And now the Cygnan was pissed. It was clear in the way he flew, fast and direct, jamming the engines to max and heading straight for the ambling Slashdriver, railcannons spraying, filling the air with brilliant clouds of burning plasma. Tessa bit back another curse. If she kept hanging back to watch the two go at it, the colonist would end up dead. her fingers hesitated on the throttle control for an instant. 115 meters to the Cygnan, 108 to the Slashdriver, 189 between them. She slammed the throttle.

Captain Mac’s maneuvers were slick as oil, falling fluidly away at just the right moment and bucking just far enough to the left and the right to dodge everything the Coralate fighter threw at him. In the next instant, Tessa was there in the middle of it all, drawing a bead on the Cygnan and already priming the L-web emitters for a third time. He seemed to catch sight of her in the middle of a turn and jerked suddenly, letting another volley loose in the direction of the Slashdriver and yanking his rig into another quick spin, but it was too little too late. Tessa grinned, even as the Slashdriver caught fire and fell away beside her.

“Gotcha.”

Jamming the thumb trigger into the stick mercilessly and crisscrossing rays of brilliant blue light across the Coralate fighter’s silvery hull, she cut a pair of wide, burning swathes through the alien metal. Within the space of a second, it was too late– the emitters made quick work of the Coralate rig, carving it up as it spun like a roast on a spit.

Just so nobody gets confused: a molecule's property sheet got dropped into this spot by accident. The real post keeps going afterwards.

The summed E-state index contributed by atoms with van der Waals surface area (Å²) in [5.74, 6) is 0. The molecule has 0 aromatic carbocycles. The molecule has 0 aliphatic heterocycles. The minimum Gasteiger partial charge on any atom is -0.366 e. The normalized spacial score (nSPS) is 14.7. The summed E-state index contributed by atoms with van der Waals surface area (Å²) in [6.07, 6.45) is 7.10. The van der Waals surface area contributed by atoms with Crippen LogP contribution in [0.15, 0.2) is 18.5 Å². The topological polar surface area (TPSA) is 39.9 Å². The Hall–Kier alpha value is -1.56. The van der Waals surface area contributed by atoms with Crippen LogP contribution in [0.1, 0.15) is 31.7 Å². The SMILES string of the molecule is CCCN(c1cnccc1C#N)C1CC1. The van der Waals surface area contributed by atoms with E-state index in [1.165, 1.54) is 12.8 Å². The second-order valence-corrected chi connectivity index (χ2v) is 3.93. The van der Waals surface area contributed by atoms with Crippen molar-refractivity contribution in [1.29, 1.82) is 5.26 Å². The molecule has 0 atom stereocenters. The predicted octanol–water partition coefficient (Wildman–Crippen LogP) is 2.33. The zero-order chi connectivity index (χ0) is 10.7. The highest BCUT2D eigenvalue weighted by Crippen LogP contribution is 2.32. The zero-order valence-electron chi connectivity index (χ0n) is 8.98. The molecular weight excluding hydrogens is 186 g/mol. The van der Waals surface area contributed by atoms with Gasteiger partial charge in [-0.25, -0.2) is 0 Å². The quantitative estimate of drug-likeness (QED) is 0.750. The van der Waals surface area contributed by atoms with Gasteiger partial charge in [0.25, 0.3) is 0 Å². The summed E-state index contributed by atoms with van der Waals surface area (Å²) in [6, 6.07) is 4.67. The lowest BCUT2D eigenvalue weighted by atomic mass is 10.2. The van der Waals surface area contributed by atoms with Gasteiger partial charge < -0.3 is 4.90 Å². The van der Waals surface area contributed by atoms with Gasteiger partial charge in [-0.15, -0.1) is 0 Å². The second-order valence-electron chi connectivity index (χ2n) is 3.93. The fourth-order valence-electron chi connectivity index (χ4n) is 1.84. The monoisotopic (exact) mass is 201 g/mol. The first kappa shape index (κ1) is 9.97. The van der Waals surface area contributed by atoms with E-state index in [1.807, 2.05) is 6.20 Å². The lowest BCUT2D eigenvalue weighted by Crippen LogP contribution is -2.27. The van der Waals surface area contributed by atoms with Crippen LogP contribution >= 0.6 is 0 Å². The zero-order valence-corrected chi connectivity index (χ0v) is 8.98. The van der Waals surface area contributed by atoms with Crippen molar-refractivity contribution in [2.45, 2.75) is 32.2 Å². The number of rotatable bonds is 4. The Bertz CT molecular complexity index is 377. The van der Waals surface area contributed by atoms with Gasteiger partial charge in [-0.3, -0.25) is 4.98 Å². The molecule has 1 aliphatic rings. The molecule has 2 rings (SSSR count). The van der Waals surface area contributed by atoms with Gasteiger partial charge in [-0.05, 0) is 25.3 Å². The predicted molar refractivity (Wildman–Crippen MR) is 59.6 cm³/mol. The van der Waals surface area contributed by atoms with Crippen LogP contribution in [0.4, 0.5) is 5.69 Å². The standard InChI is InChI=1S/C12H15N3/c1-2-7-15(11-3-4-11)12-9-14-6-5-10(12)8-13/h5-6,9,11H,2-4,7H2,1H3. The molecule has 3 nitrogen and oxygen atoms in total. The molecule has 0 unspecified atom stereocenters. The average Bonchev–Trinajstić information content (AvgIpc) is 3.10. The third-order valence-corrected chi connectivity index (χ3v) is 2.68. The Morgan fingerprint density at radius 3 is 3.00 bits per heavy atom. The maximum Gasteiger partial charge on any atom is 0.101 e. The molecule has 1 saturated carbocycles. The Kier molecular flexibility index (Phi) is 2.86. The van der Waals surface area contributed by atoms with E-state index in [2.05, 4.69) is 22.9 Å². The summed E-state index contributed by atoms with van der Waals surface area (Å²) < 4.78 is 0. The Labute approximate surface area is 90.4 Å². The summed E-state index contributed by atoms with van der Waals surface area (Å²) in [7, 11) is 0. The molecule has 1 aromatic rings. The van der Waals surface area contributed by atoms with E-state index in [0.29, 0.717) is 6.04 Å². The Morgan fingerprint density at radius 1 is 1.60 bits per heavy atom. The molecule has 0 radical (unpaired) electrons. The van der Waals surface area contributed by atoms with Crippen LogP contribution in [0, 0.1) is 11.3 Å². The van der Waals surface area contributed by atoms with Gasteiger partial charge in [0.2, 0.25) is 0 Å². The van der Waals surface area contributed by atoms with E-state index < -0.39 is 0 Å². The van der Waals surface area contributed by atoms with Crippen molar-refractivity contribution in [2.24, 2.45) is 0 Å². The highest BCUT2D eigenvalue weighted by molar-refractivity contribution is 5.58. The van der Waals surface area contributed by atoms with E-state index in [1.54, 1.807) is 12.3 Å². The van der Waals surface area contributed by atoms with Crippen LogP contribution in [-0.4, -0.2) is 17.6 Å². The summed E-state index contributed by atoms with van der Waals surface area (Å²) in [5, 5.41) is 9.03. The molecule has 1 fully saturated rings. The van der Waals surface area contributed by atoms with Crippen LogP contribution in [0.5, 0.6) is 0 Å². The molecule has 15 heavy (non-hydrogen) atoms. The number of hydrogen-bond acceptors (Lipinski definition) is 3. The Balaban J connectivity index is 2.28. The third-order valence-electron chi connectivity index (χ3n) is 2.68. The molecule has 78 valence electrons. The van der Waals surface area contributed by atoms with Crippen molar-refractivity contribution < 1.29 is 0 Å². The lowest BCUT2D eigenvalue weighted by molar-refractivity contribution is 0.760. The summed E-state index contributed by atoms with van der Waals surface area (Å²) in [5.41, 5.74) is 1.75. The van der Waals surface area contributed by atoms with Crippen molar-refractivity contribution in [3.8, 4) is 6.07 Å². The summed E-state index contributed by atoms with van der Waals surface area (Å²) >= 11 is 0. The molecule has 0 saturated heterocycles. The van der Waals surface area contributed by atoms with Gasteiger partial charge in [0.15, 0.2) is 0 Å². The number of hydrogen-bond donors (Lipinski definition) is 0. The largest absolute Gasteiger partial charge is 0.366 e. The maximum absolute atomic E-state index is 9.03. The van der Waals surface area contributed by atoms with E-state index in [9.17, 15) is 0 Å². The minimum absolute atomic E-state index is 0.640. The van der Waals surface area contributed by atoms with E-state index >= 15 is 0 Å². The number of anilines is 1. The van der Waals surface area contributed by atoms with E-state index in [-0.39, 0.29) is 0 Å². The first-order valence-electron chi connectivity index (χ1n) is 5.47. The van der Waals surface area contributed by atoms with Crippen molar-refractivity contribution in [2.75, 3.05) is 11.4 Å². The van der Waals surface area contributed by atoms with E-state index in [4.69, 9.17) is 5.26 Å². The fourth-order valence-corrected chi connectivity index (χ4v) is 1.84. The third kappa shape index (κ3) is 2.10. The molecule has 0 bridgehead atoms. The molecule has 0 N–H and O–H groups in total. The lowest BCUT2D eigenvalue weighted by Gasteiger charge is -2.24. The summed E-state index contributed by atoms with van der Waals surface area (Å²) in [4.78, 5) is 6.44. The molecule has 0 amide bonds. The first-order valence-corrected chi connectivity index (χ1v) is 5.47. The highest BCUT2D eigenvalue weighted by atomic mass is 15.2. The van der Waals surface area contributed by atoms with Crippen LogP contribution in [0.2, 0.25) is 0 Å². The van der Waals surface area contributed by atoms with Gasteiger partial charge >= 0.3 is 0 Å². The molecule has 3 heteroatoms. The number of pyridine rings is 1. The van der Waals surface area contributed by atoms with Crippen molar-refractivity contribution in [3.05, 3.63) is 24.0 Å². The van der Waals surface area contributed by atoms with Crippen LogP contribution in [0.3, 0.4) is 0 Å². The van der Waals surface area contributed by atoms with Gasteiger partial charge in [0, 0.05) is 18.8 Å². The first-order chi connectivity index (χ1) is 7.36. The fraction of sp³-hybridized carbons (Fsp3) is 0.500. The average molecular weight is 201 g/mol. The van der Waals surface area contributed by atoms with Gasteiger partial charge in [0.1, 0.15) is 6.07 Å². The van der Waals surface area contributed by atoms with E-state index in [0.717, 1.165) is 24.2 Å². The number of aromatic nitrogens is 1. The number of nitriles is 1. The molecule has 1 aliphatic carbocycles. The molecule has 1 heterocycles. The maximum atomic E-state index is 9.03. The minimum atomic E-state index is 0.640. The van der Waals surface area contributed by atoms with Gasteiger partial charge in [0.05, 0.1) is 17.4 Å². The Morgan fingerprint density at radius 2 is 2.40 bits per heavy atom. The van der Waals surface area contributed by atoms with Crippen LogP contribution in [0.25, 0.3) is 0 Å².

She kept the emitters on him for three seconds, heat warning indicators coming alive and hot colors dancing across the HUD–– four seconds at a stretch was the most the emitters were designed to handle, and five had the nasty tendency to cause permanent damage to the cooling jackets. Anything more than that, and her rig’s emitters would end up like the Coralate fighter–– useless burning slag.

She watched the twisting, blackened wreckage as it fell for a moment, then winked out of existence entirely, caught in the implosion wave of its fried and destabilizing Singularity drive. Another smile stretched across her face, then vanished just as quickly. The Slashdriver!

Nudging the Seindrive over onto its left side and looking out over the edge of the cockpit, she caught sight of the old rig rising slowly up beside her, oily black smoke whipping into thick, knotted streamers that poured from between scorched scarlet panels on one of the thing’s overhead nacelles. Tiny tongues of flame flickered in the burnt scarlet gap, snuffed out by the wind the instant they tried to reach beyond the safety of the engine housing.